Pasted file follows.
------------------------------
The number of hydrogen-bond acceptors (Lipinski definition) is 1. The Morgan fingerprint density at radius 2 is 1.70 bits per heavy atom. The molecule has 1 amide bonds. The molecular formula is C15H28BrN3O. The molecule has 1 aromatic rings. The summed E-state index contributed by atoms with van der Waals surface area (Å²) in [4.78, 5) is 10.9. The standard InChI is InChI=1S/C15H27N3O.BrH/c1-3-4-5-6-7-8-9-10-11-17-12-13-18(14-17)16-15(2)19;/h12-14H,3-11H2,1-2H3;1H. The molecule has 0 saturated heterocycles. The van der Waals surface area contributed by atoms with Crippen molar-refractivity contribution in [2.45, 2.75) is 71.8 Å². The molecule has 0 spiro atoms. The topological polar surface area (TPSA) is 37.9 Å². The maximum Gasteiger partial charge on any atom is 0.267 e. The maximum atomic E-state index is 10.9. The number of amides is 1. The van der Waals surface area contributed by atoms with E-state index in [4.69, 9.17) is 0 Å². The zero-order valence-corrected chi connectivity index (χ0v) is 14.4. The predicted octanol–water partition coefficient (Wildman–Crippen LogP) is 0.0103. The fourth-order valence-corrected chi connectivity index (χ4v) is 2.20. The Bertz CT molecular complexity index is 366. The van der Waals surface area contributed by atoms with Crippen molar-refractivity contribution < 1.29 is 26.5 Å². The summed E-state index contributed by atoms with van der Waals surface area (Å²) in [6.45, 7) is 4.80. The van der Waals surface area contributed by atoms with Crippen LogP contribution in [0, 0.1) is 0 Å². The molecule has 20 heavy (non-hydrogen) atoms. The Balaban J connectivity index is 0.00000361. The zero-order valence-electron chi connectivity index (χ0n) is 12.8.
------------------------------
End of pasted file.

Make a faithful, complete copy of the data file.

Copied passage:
The number of hydrogen-bond acceptors (Lipinski definition) is 1. The Morgan fingerprint density at radius 2 is 1.70 bits per heavy atom. The molecule has 1 amide bonds. The molecular formula is C15H28BrN3O. The molecule has 1 aromatic rings. The summed E-state index contributed by atoms with van der Waals surface area (Å²) in [4.78, 5) is 10.9. The standard InChI is InChI=1S/C15H27N3O.BrH/c1-3-4-5-6-7-8-9-10-11-17-12-13-18(14-17)16-15(2)19;/h12-14H,3-11H2,1-2H3;1H. The molecule has 0 saturated heterocycles. The van der Waals surface area contributed by atoms with Crippen molar-refractivity contribution in [2.45, 2.75) is 71.8 Å². The molecule has 0 spiro atoms. The topological polar surface area (TPSA) is 37.9 Å². The maximum Gasteiger partial charge on any atom is 0.267 e. The maximum atomic E-state index is 10.9. The number of amides is 1. The van der Waals surface area contributed by atoms with E-state index in [4.69, 9.17) is 0 Å². The zero-order valence-corrected chi connectivity index (χ0v) is 14.4. The predicted octanol–water partition coefficient (Wildman–Crippen LogP) is 0.0103. The fourth-order valence-corrected chi connectivity index (χ4v) is 2.20. The Bertz CT molecular complexity index is 366. The van der Waals surface area contributed by atoms with Crippen molar-refractivity contribution < 1.29 is 26.5 Å². The summed E-state index contributed by atoms with van der Waals surface area (Å²) in [6.45, 7) is 4.80. The van der Waals surface area contributed by atoms with Crippen LogP contribution in [0, 0.1) is 0 Å². The molecule has 20 heavy (non-hydrogen) atoms. The Balaban J connectivity index is 0.00000361. The zero-order valence-electron chi connectivity index (χ0n) is 12.8.